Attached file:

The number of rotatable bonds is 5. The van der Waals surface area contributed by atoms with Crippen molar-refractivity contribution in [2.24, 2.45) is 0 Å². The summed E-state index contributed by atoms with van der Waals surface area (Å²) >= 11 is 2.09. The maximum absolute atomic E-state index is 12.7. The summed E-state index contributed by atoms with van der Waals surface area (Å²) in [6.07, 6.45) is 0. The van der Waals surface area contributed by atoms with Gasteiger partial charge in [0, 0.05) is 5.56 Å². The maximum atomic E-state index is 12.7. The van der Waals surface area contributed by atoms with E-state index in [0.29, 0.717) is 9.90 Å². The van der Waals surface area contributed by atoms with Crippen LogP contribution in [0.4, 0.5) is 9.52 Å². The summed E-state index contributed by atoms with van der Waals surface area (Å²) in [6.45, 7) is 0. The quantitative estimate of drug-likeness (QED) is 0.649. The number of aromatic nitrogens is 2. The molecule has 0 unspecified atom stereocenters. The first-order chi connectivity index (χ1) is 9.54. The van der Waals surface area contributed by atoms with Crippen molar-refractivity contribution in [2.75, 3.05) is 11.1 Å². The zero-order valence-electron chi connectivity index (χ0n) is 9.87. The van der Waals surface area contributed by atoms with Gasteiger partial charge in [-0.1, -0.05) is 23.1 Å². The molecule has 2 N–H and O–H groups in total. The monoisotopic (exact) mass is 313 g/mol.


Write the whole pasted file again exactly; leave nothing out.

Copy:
The number of rotatable bonds is 5. The van der Waals surface area contributed by atoms with Crippen molar-refractivity contribution in [2.24, 2.45) is 0 Å². The summed E-state index contributed by atoms with van der Waals surface area (Å²) >= 11 is 2.09. The maximum absolute atomic E-state index is 12.7. The summed E-state index contributed by atoms with van der Waals surface area (Å²) in [6.07, 6.45) is 0. The van der Waals surface area contributed by atoms with Gasteiger partial charge in [0, 0.05) is 5.56 Å². The maximum atomic E-state index is 12.7. The van der Waals surface area contributed by atoms with E-state index in [0.29, 0.717) is 9.90 Å². The van der Waals surface area contributed by atoms with Crippen LogP contribution in [0.4, 0.5) is 9.52 Å². The summed E-state index contributed by atoms with van der Waals surface area (Å²) in [6.45, 7) is 0. The quantitative estimate of drug-likeness (QED) is 0.649. The number of aromatic nitrogens is 2. The molecule has 0 unspecified atom stereocenters. The first-order chi connectivity index (χ1) is 9.54. The van der Waals surface area contributed by atoms with Crippen molar-refractivity contribution in [2.75, 3.05) is 11.1 Å². The zero-order valence-electron chi connectivity index (χ0n) is 9.87. The van der Waals surface area contributed by atoms with Gasteiger partial charge in [-0.1, -0.05) is 23.1 Å². The molecule has 2 N–H and O–H groups in total. The monoisotopic (exact) mass is 313 g/mol.